Michael Strickland's blog on all things travel: news, deals, destinations, dreams and more.

Wednesday, August 19, 2009

Labor Day fare sale (NOT)

"Don't spend your holiday weekend at home this Labor Day," United Airlines urges. "Take advantage of low Labor Day fares!"

The wife and I have been searching for some last-minute getaway ideas, since my birthday falls on Labor Day this year, so United's promotion caught our notice. A quick glance at the terms, however, revealed that the "Labor Day Savings Sale" was no sale. The valid departure and return dates did not line up with the actual Labor Day weekend dates—at least not in any practical fashion.

Sure, you can leave on Saturday, September 5, and return the next day, if your idea of a Labor Day getaway is spending all weekend flying. Or you can depart and return on the Tuesday or Wednesday preceding or following Labor Day, if you have the vacation time to tack onto your holiday weekend. But if you've got the extra time off, wouldn't you rather use your vacation days in conjunction with a non-holiday weekend, when things are cheaper and places less crowded?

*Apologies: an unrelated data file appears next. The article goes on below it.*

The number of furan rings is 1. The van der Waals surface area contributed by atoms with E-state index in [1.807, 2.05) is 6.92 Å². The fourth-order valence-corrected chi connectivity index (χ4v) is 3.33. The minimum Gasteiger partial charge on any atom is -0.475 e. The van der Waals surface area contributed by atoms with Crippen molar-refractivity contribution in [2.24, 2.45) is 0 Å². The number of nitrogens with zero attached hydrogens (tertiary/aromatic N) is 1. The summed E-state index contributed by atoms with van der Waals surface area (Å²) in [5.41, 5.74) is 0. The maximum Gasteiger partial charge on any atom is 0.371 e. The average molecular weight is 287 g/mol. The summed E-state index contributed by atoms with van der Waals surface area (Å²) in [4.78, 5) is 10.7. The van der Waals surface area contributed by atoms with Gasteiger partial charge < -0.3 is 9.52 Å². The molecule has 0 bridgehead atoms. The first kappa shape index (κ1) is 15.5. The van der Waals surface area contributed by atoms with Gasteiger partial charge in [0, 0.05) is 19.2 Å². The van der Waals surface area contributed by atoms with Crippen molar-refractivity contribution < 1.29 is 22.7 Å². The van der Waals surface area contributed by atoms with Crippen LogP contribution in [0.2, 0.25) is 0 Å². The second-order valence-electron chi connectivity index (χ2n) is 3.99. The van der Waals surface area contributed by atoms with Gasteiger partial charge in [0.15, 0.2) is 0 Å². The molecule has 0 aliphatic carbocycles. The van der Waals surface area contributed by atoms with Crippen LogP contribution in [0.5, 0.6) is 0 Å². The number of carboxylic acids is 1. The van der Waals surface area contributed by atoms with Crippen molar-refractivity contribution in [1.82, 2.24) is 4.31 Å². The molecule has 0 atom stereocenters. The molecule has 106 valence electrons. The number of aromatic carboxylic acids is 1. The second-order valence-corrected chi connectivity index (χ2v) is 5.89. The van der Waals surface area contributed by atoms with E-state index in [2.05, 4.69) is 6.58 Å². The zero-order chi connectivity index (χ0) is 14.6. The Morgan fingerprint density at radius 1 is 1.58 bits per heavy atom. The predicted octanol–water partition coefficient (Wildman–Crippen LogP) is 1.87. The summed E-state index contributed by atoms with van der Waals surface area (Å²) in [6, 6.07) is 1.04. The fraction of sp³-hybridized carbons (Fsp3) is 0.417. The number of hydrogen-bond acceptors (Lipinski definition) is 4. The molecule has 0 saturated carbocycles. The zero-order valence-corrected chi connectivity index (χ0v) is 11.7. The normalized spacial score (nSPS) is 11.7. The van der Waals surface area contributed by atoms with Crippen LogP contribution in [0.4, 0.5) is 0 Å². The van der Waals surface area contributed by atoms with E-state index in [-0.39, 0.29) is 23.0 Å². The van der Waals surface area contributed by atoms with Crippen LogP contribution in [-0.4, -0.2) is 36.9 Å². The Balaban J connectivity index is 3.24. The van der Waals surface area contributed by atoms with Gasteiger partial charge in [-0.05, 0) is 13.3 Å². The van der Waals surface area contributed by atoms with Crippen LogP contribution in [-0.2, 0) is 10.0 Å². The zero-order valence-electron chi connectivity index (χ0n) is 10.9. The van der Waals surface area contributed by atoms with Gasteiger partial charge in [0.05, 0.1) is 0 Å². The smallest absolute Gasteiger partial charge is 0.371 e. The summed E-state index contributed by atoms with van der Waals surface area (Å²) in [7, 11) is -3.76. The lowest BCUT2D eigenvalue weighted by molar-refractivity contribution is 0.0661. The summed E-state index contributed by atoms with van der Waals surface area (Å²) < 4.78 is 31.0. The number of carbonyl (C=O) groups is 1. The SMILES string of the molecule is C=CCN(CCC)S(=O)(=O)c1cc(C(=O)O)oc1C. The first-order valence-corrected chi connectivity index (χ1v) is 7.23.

So once again, we have an airline fare sale that is not really a sale. You can find one of these "sale fares" if you're willing to fly on the most inconvenient dates and times; but that's true anytime you fly. If it were a real "Labor Day Savings Sale," the airline would offer a limited number of low fares for Friday and Monday, the preferred departure and return dates for Labor Day Weekend.

Yes, those travel dates are the highest in demand, so why should the airline offer low fares on those days? The answer is, they shouldn't. That's not the issue. But neither should they call a fare sale a "Labor Day" sale if it's useless to anyone traveling on Labor Day Weekend.

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